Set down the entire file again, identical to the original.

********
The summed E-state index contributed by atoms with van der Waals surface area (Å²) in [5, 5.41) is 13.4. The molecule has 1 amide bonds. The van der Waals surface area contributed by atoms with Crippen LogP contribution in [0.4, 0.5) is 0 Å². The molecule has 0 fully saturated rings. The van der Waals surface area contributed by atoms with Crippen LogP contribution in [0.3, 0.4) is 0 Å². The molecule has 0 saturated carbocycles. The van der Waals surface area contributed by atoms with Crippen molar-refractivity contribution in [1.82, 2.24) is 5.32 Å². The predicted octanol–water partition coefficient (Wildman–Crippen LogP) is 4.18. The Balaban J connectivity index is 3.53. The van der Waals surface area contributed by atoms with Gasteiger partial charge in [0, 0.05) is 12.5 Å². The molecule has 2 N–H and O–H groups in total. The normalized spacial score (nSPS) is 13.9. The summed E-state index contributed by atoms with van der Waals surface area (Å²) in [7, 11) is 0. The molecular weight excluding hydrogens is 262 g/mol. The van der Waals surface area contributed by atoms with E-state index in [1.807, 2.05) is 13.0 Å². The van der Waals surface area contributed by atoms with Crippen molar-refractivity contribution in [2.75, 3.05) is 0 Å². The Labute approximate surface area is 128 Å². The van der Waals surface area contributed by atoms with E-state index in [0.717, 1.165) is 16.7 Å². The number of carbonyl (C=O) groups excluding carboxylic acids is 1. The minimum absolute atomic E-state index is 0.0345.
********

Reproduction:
The summed E-state index contributed by atoms with van der Waals surface area (Å²) in [5, 5.41) is 13.4. The molecule has 1 amide bonds. The van der Waals surface area contributed by atoms with Crippen LogP contribution in [0.4, 0.5) is 0 Å². The molecule has 0 fully saturated rings. The van der Waals surface area contributed by atoms with Crippen LogP contribution in [0.3, 0.4) is 0 Å². The molecule has 0 saturated carbocycles. The van der Waals surface area contributed by atoms with Crippen molar-refractivity contribution in [1.82, 2.24) is 5.32 Å². The predicted octanol–water partition coefficient (Wildman–Crippen LogP) is 4.18. The Balaban J connectivity index is 3.53. The van der Waals surface area contributed by atoms with Gasteiger partial charge in [0, 0.05) is 12.5 Å². The molecule has 2 N–H and O–H groups in total. The normalized spacial score (nSPS) is 13.9. The summed E-state index contributed by atoms with van der Waals surface area (Å²) in [7, 11) is 0. The molecular weight excluding hydrogens is 262 g/mol. The van der Waals surface area contributed by atoms with E-state index in [1.807, 2.05) is 13.0 Å². The van der Waals surface area contributed by atoms with Crippen molar-refractivity contribution in [2.75, 3.05) is 0 Å². The Labute approximate surface area is 128 Å². The van der Waals surface area contributed by atoms with E-state index in [0.717, 1.165) is 16.7 Å². The number of carbonyl (C=O) groups excluding carboxylic acids is 1. The minimum absolute atomic E-state index is 0.0345.